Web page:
Fair warning: an orthodox priest once told me, "Once you start reading the fathers of the church your road to Orthodoxy is a short one." A sentiment I think The Voice of Stefan would agree with.
These are valuable resources and they are at a most reasonable price of only $20.00 Look for this newest volume in January 2010. It will be paperback with 312 pages.
Wednesday, August 26, 2009
Ah! gentle, gracious Dove;
And art Thou grieved in me,
That sinners should restrain Thy love,
and say, "It is not free;
It is not free for all";
The most Thou passt by,
And mockest with a fruitless call
Whom Thou has doom'd to die.
Tyson notes two figures during this controversy: John Cennick and George Whitefield. Cennick had been sent by John Wesley to be the master of the Kingswood School. As it turned out Cennick was a "closest Calvinist." When this was discovered Charles lamented, "we have set the wolf to keep the sheep." (104) Charles tried to come to some kind of understanding with Cennick but to no avail. He sent for John (who was still dealing with the "still ones") to come and help him. But it was too late. The Methodism eventually divided into Calvinist Methodists and Wesleyan Methodists. Tyson notes that this might have been the end of it if it hadn't already spread to some of their closest friends and allies in the revival--most notably George Whitefield.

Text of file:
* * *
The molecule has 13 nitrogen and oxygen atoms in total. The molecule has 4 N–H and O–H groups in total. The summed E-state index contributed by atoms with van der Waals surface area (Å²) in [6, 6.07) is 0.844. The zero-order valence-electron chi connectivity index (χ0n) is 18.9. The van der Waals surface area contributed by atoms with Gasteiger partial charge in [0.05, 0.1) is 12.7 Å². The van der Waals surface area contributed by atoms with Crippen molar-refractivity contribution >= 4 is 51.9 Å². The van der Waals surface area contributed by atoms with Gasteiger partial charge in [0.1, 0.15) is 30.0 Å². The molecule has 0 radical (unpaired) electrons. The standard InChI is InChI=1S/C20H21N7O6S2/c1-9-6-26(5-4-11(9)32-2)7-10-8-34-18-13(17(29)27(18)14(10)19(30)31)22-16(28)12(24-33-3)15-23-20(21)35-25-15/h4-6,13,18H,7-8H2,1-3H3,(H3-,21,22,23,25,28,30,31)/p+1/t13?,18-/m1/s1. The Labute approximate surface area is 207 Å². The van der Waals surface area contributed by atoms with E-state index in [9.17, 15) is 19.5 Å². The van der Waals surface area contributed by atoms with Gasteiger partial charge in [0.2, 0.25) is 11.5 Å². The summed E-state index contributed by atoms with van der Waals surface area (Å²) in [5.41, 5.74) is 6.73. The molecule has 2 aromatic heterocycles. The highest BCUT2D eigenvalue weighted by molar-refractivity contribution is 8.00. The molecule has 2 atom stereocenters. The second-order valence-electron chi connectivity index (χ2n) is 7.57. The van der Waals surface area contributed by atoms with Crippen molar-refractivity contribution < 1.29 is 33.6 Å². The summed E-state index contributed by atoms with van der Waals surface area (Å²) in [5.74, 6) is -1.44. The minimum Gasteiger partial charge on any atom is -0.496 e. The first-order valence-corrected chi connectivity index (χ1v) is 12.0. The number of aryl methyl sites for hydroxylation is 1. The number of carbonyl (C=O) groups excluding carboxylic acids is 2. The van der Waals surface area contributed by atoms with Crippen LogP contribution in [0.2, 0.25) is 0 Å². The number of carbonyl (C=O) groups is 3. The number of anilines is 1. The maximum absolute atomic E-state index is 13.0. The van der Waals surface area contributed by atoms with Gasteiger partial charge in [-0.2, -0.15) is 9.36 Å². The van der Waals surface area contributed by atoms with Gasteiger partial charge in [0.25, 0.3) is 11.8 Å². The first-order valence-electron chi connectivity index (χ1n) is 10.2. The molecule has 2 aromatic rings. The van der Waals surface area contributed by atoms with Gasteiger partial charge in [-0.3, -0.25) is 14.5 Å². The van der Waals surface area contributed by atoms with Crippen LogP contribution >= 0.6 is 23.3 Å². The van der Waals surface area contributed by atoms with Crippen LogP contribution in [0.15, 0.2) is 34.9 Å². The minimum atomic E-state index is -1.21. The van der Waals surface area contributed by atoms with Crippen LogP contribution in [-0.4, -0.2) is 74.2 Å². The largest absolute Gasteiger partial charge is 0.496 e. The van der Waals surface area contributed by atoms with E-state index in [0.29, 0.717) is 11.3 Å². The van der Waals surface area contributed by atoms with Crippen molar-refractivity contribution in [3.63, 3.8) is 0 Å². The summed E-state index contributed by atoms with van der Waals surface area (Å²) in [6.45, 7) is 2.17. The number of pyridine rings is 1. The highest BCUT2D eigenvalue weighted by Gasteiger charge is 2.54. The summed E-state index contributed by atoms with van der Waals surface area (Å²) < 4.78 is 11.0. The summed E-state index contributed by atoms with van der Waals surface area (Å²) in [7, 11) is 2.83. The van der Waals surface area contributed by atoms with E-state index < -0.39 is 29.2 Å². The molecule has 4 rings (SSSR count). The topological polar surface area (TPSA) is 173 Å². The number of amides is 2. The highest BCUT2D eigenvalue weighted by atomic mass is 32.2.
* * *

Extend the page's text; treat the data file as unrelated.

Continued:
George Whitefield had enjoyed great success in open air evangelism and was drawing large crowds. Charles was a man of peace and wrote to Whitefield offering an olive branch. He wrote, "My soul is set upon peace, and drawn out after you by love stronger than death." (106) Charles knew that people would have loved to drive a wedge between the two parties. Whitefield wrote back asking Charles to "never speak against election in your sermons." (106) He too desired peace as he wrote "I think I would rather die than see a division between us; and yet how can we walk together if we oppose each other?" (107) Letters were exchanged, books and hymns written and the controversy only escalated. By 1741 things began to settle and "[t]hey agreed not to preach or publish against each other with respect to this controversial doctrine." (114)